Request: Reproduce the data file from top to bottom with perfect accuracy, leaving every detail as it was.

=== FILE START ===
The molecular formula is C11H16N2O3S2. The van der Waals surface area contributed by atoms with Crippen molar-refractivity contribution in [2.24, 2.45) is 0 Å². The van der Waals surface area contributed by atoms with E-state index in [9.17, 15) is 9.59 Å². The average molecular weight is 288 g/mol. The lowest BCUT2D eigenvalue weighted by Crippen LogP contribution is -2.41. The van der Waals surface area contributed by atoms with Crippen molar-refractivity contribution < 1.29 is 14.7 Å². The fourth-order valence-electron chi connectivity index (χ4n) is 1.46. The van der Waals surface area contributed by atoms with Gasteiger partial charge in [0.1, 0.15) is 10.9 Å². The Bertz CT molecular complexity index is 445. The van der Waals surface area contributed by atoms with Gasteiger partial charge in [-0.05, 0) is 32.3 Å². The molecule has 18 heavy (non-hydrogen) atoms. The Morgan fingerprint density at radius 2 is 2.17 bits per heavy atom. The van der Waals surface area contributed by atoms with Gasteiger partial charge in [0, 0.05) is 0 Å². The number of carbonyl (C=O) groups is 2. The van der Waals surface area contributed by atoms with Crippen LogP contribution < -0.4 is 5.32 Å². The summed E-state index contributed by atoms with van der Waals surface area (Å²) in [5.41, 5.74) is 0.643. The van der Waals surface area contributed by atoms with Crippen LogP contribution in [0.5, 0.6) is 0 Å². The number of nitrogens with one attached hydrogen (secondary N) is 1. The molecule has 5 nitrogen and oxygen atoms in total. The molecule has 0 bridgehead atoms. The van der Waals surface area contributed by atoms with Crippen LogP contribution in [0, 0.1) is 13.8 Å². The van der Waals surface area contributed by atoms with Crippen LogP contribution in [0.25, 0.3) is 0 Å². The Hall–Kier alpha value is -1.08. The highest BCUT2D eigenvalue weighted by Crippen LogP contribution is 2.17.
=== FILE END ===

The molecular formula is C11H16N2O3S2. The van der Waals surface area contributed by atoms with Crippen molar-refractivity contribution in [2.24, 2.45) is 0 Å². The van der Waals surface area contributed by atoms with E-state index in [9.17, 15) is 9.59 Å². The average molecular weight is 288 g/mol. The lowest BCUT2D eigenvalue weighted by Crippen LogP contribution is -2.41. The van der Waals surface area contributed by atoms with Crippen molar-refractivity contribution < 1.29 is 14.7 Å². The fourth-order valence-electron chi connectivity index (χ4n) is 1.46. The van der Waals surface area contributed by atoms with Gasteiger partial charge in [0.1, 0.15) is 10.9 Å². The Bertz CT molecular complexity index is 445. The van der Waals surface area contributed by atoms with Gasteiger partial charge in [-0.05, 0) is 32.3 Å². The molecule has 18 heavy (non-hydrogen) atoms. The Morgan fingerprint density at radius 2 is 2.17 bits per heavy atom. The van der Waals surface area contributed by atoms with Gasteiger partial charge in [0, 0.05) is 0 Å². The number of carbonyl (C=O) groups is 2. The van der Waals surface area contributed by atoms with Crippen LogP contribution < -0.4 is 5.32 Å². The summed E-state index contributed by atoms with van der Waals surface area (Å²) in [5.41, 5.74) is 0.643. The van der Waals surface area contributed by atoms with Crippen LogP contribution in [0.5, 0.6) is 0 Å². The number of nitrogens with one attached hydrogen (secondary N) is 1. The molecule has 5 nitrogen and oxygen atoms in total. The molecule has 0 bridgehead atoms. The van der Waals surface area contributed by atoms with Crippen LogP contribution in [0, 0.1) is 13.8 Å². The van der Waals surface area contributed by atoms with Crippen LogP contribution in [0.25, 0.3) is 0 Å². The Hall–Kier alpha value is -1.08. The highest BCUT2D eigenvalue weighted by Crippen LogP contribution is 2.17.